the impugned judgment held that case under Section 307 was clearly made out,
and the Trial Court was not justified in holding that the accused was guilty of
offence punishable under Section 324 IPC. Taking into account the fact that the
accused was supposed to be a guardian of law on the date of the occurrence and
at a public place i.e. the guard room in the District Head Police headquarters,
he took law in his hands, custodial sentence of 10 years RI was imposed. The
sentence under the Arms Act was maintained. The appeal filed by the accused was
support of the appeal, learned counsel for the accused appellant submitted that
both the Trial Court and the High Court have fallen into grave error by holding
that the prosecution evidence established commission of an offence and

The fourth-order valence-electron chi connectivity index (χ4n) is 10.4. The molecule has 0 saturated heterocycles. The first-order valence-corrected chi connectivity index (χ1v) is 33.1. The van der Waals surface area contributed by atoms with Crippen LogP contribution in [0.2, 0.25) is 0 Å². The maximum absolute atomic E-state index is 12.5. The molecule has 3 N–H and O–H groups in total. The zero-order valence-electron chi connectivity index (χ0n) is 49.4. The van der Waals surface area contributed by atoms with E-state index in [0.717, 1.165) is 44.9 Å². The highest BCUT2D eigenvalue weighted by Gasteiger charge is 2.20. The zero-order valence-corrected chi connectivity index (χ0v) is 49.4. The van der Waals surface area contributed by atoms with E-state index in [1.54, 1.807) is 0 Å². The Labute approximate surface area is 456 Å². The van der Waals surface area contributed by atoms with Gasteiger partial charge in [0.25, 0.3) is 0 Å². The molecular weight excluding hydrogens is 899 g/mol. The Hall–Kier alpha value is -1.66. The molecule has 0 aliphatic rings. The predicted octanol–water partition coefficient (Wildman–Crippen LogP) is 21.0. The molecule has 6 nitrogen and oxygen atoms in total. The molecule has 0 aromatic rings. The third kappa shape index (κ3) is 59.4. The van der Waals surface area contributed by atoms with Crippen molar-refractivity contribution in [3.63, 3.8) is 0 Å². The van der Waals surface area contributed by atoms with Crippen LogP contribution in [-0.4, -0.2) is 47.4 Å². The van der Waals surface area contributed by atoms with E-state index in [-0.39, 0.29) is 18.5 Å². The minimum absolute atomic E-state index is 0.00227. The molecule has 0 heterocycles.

consequently holding accused appellant guilty.
evidence which would have shown that the appellant could not have committed the
crime was suppressed. It was further submitted that even if the prosecution
version is accepted in toto, offence under Section 307 IPC is not made out, as
was rightly held by the Trial Court. Strong Reliance was placed on few
decisions of this Court. Ram Prasad and Anr. v. State of Uttar Pradesh (1982 (2) SCC 149) and Kundan Singh
v. State of Punjab (1982 (3) SCC 213). In any event,
sentence imposed is harsh.
counsel for the respondent-State supported the judgment of the High Court
stating that well reasoned judgment of the High Court needs no interference.